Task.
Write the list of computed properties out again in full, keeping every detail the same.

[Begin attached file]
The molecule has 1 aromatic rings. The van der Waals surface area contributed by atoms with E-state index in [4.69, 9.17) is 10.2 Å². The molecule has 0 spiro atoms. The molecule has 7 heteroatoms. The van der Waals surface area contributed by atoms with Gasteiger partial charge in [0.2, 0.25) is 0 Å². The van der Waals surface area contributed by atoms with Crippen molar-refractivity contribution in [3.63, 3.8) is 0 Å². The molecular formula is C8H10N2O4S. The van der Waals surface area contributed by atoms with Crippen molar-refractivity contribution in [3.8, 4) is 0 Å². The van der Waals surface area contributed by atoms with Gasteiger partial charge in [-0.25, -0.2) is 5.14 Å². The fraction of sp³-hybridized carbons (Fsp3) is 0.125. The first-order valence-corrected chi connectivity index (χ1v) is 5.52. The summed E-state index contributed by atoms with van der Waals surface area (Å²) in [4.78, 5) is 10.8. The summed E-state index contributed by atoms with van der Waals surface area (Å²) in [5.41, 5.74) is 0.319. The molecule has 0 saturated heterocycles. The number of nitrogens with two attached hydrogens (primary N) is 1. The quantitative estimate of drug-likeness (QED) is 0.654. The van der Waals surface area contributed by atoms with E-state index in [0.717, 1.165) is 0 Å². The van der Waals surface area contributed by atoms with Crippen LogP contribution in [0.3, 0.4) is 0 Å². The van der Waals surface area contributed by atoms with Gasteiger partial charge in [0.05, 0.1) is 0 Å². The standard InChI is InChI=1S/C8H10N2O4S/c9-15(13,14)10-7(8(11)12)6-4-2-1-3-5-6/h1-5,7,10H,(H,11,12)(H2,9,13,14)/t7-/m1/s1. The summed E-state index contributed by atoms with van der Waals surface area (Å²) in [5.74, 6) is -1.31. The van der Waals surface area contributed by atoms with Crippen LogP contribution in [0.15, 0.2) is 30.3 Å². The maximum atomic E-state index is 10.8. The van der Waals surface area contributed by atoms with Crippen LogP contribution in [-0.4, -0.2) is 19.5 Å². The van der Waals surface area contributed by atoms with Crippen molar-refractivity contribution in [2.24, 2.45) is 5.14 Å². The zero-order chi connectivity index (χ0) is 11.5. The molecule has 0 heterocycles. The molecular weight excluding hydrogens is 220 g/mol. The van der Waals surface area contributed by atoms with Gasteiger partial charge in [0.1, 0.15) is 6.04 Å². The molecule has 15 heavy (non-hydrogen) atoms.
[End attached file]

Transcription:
The molecule has 1 aromatic rings. The van der Waals surface area contributed by atoms with E-state index in [4.69, 9.17) is 10.2 Å². The molecule has 0 spiro atoms. The molecule has 7 heteroatoms. The van der Waals surface area contributed by atoms with Gasteiger partial charge in [0.2, 0.25) is 0 Å². The van der Waals surface area contributed by atoms with Crippen molar-refractivity contribution in [3.63, 3.8) is 0 Å². The molecular formula is C8H10N2O4S. The van der Waals surface area contributed by atoms with Crippen molar-refractivity contribution in [3.8, 4) is 0 Å². The van der Waals surface area contributed by atoms with Gasteiger partial charge in [-0.25, -0.2) is 5.14 Å². The fraction of sp³-hybridized carbons (Fsp3) is 0.125. The first-order valence-corrected chi connectivity index (χ1v) is 5.52. The summed E-state index contributed by atoms with van der Waals surface area (Å²) in [4.78, 5) is 10.8. The summed E-state index contributed by atoms with van der Waals surface area (Å²) in [5.41, 5.74) is 0.319. The molecule has 0 saturated heterocycles. The number of nitrogens with two attached hydrogens (primary N) is 1. The quantitative estimate of drug-likeness (QED) is 0.654. The van der Waals surface area contributed by atoms with E-state index in [0.717, 1.165) is 0 Å². The van der Waals surface area contributed by atoms with Crippen LogP contribution in [0.3, 0.4) is 0 Å². The van der Waals surface area contributed by atoms with Gasteiger partial charge in [0.05, 0.1) is 0 Å². The standard InChI is InChI=1S/C8H10N2O4S/c9-15(13,14)10-7(8(11)12)6-4-2-1-3-5-6/h1-5,7,10H,(H,11,12)(H2,9,13,14)/t7-/m1/s1. The summed E-state index contributed by atoms with van der Waals surface area (Å²) in [5.74, 6) is -1.31. The van der Waals surface area contributed by atoms with Crippen LogP contribution in [0.15, 0.2) is 30.3 Å². The maximum atomic E-state index is 10.8. The van der Waals surface area contributed by atoms with Crippen LogP contribution in [-0.4, -0.2) is 19.5 Å². The van der Waals surface area contributed by atoms with Crippen molar-refractivity contribution in [2.24, 2.45) is 5.14 Å². The zero-order chi connectivity index (χ0) is 11.5. The molecule has 0 heterocycles. The molecular weight excluding hydrogens is 220 g/mol. The van der Waals surface area contributed by atoms with Gasteiger partial charge in [0.1, 0.15) is 6.04 Å². The molecule has 15 heavy (non-hydrogen) atoms.